The sumptuous, wildly popular Deodorized Central Mass with Satellites, 1991 - 1999, is super-loaded with associations to conspicuous consumption, fetishism, capitalism and childhood, and there, at the edges of this some-kinda nostalgia are the scuff marks and torn seams, the missing eyes and errant feet, and the tails and ears of abandoned, slightly soiled toys.

It's particularly ironic then, that the backed-up queue leading to the installation was mostly baby strollers and young parents. This is the feelgood gallery -- the opiate in the room -- where plushy orbs of pink and green stuffed-animals dangle like Christmas ornaments. A child's delight. 

Deodorized Central Mass with Satellites, 1991 - 1999

But among all the fluff and coziness is that funny/sad darkness that Kelley knew so well. Nihilism and heartbreak seemed to go hand in hand with what Jerry Saltz famously called Kelley's "clusterfuck aesthetics."

Kelley bristled at these "bad-boy" associations and in the end, it is his intellectual elegance and the convolutions of a restless mind that conjoin in a fictive, opera-like grandeur. Less prurient than his friend and frequent collaborator Paul McCarthy, Kelley's persona, while imprudent in the extreme, is more a commingling of Pierrot meets Goya than of Pierrot meets Caligula. 

Ahh...Youth, 1991, eight cibachrome prints

The artist's fictions wander through the work like stray dogs, redressing social structures, institutional abuse, dysfunction and forms of banality, subjugation and the cultural hazing that is such a large part of modern society. Though he denied abuse in his own childhood, he suffered from lifelong agoraphobia, a condition classically linked to unresolved trauma. Whether fictional or not, some of Kelley's greatest examinations in the dissociative properties of memory and repression were focused on his own history.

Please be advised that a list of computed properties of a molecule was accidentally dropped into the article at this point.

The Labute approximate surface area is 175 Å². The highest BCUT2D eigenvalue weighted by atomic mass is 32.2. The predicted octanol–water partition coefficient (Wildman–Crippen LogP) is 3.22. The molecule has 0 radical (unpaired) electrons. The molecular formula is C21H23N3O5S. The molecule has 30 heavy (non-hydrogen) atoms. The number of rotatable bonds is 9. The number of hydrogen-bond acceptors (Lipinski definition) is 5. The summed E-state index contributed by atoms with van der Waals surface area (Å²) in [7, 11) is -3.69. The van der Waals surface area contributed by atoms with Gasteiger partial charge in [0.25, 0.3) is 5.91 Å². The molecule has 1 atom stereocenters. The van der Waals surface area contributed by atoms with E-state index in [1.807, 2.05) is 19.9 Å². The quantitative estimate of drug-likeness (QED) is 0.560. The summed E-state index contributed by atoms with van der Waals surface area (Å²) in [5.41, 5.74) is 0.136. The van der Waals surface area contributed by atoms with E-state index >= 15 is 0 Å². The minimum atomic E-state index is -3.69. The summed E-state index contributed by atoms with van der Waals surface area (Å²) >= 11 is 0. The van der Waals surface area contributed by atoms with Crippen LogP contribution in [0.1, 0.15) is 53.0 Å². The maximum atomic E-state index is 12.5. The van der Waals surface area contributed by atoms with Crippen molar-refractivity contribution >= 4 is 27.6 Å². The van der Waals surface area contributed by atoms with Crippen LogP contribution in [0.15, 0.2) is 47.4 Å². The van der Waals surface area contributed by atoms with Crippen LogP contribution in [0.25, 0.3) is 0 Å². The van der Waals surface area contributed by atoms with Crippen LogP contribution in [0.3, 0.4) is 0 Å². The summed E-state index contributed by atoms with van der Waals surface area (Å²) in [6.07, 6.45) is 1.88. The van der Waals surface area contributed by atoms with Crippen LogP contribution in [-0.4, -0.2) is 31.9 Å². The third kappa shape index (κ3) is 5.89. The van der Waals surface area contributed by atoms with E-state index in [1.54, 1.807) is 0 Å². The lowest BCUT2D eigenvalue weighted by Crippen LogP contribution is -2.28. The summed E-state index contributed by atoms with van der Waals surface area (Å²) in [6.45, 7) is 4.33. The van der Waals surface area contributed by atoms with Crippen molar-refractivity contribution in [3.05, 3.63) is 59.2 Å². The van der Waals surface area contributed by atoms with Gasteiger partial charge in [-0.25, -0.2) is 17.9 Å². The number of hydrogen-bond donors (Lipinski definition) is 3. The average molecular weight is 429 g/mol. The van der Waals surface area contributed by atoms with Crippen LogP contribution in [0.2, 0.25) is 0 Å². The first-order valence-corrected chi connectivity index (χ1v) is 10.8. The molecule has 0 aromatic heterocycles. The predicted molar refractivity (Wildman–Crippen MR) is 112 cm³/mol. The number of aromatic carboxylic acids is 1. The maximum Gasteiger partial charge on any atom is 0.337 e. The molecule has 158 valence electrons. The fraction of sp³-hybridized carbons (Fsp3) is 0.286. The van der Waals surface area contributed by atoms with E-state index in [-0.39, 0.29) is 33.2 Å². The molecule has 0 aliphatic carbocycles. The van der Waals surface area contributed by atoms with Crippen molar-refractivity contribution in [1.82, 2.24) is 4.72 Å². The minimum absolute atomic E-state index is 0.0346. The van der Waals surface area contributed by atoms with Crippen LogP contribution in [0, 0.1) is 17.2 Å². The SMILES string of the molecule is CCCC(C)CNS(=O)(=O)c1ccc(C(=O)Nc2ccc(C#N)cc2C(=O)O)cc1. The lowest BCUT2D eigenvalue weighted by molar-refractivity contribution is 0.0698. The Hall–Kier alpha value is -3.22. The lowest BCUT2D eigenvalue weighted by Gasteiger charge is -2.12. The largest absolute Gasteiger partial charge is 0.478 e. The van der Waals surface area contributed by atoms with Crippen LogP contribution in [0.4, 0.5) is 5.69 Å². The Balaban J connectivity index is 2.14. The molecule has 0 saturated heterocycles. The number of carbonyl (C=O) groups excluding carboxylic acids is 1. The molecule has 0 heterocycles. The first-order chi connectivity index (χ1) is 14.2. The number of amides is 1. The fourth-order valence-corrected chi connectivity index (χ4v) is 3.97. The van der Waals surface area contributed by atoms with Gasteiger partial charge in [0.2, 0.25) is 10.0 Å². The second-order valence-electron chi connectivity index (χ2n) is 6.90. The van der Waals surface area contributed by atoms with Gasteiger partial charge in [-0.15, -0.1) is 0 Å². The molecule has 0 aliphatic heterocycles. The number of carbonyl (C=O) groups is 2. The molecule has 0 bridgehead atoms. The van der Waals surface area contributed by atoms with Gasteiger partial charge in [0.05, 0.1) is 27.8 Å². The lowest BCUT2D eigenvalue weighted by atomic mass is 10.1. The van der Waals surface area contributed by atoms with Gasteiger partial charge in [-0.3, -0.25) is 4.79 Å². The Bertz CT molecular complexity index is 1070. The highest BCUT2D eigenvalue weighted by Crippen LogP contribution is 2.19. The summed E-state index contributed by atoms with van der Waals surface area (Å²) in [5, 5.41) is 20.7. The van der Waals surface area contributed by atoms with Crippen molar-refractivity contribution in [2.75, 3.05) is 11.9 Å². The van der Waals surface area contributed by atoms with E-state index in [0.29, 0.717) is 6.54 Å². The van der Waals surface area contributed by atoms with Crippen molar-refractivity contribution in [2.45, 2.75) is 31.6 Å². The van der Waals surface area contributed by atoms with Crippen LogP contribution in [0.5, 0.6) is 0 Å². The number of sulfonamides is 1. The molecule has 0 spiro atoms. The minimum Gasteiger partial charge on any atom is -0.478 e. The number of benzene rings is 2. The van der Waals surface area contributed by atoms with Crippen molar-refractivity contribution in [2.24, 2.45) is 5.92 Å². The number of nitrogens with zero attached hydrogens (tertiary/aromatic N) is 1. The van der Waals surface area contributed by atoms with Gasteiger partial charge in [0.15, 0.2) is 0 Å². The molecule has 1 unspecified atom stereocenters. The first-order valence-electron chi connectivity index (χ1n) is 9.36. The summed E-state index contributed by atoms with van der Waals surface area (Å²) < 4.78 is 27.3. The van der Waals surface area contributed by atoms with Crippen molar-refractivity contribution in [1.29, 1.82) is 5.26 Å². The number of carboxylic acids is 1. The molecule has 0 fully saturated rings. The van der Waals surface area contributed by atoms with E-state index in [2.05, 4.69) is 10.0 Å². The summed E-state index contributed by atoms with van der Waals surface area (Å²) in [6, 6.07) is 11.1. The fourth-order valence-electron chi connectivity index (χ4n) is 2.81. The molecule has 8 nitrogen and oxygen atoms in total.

Lumpenprole, 1991

In Lumpenprole, 1991 -- monstrous lumps writhe under the bed/blankets in a depiction of classic childhood nightmares. 

detail, Educational Complex, 1995
Educational Complex, 1995 is a sprawling foam core maquette of the schools the artist attended, with "blank" areas inserted here and there -- the places, Kelley said, he couldn't recall due to the lingering effects of repressed memory syndrome. The hypothesis: these were the places he'd been abused. The leitmotif that runs through this work, as through much of his art, facetious or not, is most evident here.  

Kelley's primary subject matter was not autobiography -- it was repression, and the fictions created in its long shadow.

detail, Day is Done, 2005, multi-media installation

above and below, from the Kandor Series

I keep thinking about Harold Bloom's famed assertion that Shakespeare invented human consciousness. In the labyrinth of Kelley's oeuvre -- at once haunting and comical, high and low, mordant and intimate -- there is humanness, and beauty, in reverse.

Memory Ware

More Love Hours Than Can Ever Be Repaid and The Wages of Sin, 1987

Mike, we hardly knew you.

MIKE KELLEY, on view at P.S.1 thru February 2, 2014